34.   Child Tax Credit

Introduction

The child tax credit is a credit that may reduce your tax by as much as $1,000 for each of your qualifying children.

The additional child tax credit is a credit you may be able to take if you are not able to claim the full amount of the child tax credit.

This chapter explains the following.

  • Who is a qualifying child.

  • The amount of the credit.

  • How to claim the credit.

The child tax credit and the additional child tax credit should not be confused with the child and dependent care credit discussed in chapter 32.

If you have no tax.   Credits, such as the child tax credit or the credit for child and dependent care expenses, are used to reduce tax. If your tax on Form 1040, line 46, or Form 1040A, line 28, is zero, do not figure the child tax credit because there is no tax to reduce. However, you may qualify for the additional child tax credit on line 65 (Form 1040) or line 39 (Form 1040A).

Useful Items - You may want to see:

Publication

  • 972 Child Tax Credit

Form (and Instructions)

  • Schedule 8812 (Form 1040A or 1040) Child Tax Credit

  • W-4 Employee's Withholding Allowance Certificate

Qualifying Child

A qualifying child for purposes of the child tax credit is a child who:

  1. Is your son, daughter, stepchild, foster child, brother, sister, stepbrother, stepsister, or a descendant of any of them (for example, your grandchild, niece, or nephew),

  2. Was under age 17 at the end of 2013,

  3. Did not provide over half of his or her own support for 2013,

  4. Lived with you for more than half of 2013 (see Exceptions to time lived with you , later),

  5. Is claimed as a dependent on your return,

  6. Does not file a joint return for the year (or files it only as a claim for refund), and

  7. Was a U.S. citizen, a U.S. national, or a resident of the United States. If the child was adopted, see Adopted child , later.

For each qualifying child you must check the box on Form 1040 or Form 1040A, line 6c.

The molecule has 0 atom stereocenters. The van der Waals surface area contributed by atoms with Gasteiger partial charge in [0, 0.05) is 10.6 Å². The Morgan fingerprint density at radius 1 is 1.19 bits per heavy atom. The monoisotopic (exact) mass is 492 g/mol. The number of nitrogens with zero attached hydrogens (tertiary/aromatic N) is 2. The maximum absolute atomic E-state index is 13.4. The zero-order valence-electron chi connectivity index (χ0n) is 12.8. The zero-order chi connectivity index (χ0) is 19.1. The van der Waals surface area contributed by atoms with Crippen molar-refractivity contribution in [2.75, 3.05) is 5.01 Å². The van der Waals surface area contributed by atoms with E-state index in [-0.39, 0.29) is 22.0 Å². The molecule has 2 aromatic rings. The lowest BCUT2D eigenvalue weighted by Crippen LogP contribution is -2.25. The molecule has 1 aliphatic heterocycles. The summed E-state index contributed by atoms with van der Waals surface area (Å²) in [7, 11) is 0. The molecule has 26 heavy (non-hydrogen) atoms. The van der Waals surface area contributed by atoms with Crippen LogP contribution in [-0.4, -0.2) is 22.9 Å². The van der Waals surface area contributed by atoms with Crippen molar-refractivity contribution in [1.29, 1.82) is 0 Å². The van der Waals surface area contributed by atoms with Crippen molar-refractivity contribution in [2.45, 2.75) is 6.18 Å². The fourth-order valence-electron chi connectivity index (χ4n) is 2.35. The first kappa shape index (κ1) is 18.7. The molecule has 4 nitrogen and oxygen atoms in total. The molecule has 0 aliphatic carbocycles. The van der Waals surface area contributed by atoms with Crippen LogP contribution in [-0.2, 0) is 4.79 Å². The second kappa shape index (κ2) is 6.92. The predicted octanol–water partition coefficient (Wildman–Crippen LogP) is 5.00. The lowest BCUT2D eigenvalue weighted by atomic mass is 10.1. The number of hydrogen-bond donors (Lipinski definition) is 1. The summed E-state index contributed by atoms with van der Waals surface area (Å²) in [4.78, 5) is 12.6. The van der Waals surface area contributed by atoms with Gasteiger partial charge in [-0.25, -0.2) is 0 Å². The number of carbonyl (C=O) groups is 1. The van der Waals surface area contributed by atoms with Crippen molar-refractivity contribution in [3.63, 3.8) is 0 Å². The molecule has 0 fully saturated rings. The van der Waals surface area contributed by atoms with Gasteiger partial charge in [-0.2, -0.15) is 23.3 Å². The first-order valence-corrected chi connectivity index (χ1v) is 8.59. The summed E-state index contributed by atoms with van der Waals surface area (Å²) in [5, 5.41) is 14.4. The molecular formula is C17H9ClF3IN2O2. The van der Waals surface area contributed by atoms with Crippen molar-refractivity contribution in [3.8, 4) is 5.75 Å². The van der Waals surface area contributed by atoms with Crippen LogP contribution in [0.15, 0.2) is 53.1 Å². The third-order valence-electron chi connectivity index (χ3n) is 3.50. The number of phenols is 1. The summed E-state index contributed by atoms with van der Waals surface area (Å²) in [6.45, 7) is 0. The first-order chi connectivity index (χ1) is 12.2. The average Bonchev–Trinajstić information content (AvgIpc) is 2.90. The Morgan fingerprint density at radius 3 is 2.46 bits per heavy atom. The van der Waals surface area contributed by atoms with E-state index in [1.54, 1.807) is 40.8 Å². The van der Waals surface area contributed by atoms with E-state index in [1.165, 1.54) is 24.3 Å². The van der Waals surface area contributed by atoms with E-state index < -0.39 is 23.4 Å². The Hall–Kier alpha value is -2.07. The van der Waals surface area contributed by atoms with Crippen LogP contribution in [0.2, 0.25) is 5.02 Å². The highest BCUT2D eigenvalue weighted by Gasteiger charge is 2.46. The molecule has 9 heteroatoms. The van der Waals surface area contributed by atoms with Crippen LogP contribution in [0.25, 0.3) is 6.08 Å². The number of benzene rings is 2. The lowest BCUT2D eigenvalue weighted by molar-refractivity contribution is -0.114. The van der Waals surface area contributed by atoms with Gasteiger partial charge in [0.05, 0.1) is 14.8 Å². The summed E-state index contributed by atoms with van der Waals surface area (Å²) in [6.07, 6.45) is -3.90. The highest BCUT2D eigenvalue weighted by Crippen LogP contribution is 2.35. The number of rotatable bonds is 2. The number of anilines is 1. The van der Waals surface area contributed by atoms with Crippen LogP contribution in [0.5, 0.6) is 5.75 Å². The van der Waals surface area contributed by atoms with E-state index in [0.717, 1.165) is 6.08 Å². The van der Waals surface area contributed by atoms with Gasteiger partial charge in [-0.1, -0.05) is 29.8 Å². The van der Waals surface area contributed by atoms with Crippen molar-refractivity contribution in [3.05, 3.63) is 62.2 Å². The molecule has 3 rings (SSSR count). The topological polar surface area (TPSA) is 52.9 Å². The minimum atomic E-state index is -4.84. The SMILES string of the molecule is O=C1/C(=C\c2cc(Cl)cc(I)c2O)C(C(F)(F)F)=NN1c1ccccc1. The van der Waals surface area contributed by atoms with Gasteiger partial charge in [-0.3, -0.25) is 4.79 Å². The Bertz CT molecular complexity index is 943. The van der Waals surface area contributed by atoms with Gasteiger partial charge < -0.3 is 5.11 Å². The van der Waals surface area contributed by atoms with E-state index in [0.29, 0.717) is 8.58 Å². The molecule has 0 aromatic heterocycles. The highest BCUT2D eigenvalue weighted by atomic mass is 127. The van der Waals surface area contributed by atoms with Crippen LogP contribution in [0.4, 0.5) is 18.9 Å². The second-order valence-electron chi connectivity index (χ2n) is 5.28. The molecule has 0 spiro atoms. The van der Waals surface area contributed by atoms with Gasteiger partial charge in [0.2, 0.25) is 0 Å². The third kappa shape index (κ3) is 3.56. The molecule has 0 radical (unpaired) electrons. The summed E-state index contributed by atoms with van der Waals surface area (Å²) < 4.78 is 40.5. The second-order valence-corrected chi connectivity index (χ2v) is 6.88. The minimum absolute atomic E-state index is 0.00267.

Example 1.

Your son turned 17 on December 30, 2013. He is a citizen of the United States and you claimed him as a dependent on your return. He is not a qualifying child for the child tax credit because he was not under age 17 at the end of 2013.

Example 2.

Your daughter turned 8 years old in 2013. She is not a citizen of the United States, has an ITIN, and lived in Mexico all of 2013. She is not a qualifying child for the child tax credit because she was not a resident of the United States for 2013.

Filers who have certain child dependents with an Individual Taxpayer Identification Number (ITIN).   If you are claiming a child tax credit or additional child tax credit for a child you identified on your tax return with an ITIN instead of an SSN, you must complete Part I of Schedule 8812 (Form 1040A or 1040).

  Although a child may be your dependent, you may only claim a child tax credit or additional child tax credit for a dependent who is a citizen, national, or resident of the United States. To be treated as a resident of the United States, a child generally will need to meet the requirements of the substantial presence test. For more information about the substantial presence test, see Publication 519, U.S. Tax Guide for Aliens.

Adopted child.   An adopted child is always treated as your own child. An adopted child includes a child lawfully placed with you for legal adoption.

  If you are a U.S. citizen or U.S. national and your adopted child lived with you all year as a member of your household in 2013, that child meets condition (7) above to be a qualifying child for the child tax credit.

Exceptions to time lived with you.   A child is considered to have lived with you for more than half of 2013 if the child was born or died in 2013 and your home was this child's home for more than half the time he or she was alive. Temporary absences by you or the child for special circumstances, such as for school, vacation, business, medical care, military service, or detention in a juvenile facility, count as time the child lived with you.

  There are also exceptions for kidnapped children and children of divorced or separated parents. For details, see Residency Test in chapter 3.

Qualifying child of more than one person.   A special rule applies if your qualifying child is the qualifying child of more than one person. For details, see Special Rule for Qualifying Child of More Than One Person in chapter 3.

Amount of Credit

The maximum amount you can claim for the credit is $1,000 for each qualifying child.